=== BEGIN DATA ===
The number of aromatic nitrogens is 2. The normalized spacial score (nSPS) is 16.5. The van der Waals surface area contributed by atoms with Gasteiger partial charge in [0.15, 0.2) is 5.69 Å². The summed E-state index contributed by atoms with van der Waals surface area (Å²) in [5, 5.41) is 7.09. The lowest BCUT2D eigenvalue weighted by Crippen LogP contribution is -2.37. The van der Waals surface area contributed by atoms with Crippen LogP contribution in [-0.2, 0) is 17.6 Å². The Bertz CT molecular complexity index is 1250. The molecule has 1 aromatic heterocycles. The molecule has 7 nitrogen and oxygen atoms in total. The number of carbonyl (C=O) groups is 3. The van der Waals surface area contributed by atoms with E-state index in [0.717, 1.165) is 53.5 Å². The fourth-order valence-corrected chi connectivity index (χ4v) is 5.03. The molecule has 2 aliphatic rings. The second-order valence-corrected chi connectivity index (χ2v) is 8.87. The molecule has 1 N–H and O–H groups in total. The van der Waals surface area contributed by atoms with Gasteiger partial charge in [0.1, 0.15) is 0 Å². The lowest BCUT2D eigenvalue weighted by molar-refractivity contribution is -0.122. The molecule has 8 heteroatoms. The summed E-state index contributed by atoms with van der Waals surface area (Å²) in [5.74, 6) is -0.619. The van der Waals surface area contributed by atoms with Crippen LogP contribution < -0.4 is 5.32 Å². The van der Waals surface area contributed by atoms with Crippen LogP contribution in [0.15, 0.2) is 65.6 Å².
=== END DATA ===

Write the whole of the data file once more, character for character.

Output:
The number of aromatic nitrogens is 2. The normalized spacial score (nSPS) is 16.5. The van der Waals surface area contributed by atoms with Gasteiger partial charge in [0.15, 0.2) is 5.69 Å². The summed E-state index contributed by atoms with van der Waals surface area (Å²) in [5, 5.41) is 7.09. The lowest BCUT2D eigenvalue weighted by Crippen LogP contribution is -2.37. The van der Waals surface area contributed by atoms with Crippen LogP contribution in [-0.2, 0) is 17.6 Å². The Bertz CT molecular complexity index is 1250. The molecule has 1 aromatic heterocycles. The molecule has 7 nitrogen and oxygen atoms in total. The number of carbonyl (C=O) groups is 3. The van der Waals surface area contributed by atoms with E-state index in [0.717, 1.165) is 53.5 Å². The fourth-order valence-corrected chi connectivity index (χ4v) is 5.03. The molecule has 2 aliphatic rings. The second-order valence-corrected chi connectivity index (χ2v) is 8.87. The molecule has 1 N–H and O–H groups in total. The van der Waals surface area contributed by atoms with Gasteiger partial charge in [0.1, 0.15) is 0 Å². The lowest BCUT2D eigenvalue weighted by molar-refractivity contribution is -0.122. The molecule has 8 heteroatoms. The summed E-state index contributed by atoms with van der Waals surface area (Å²) in [5.74, 6) is -0.619. The van der Waals surface area contributed by atoms with Crippen LogP contribution < -0.4 is 5.32 Å². The van der Waals surface area contributed by atoms with Crippen LogP contribution in [0.15, 0.2) is 65.6 Å².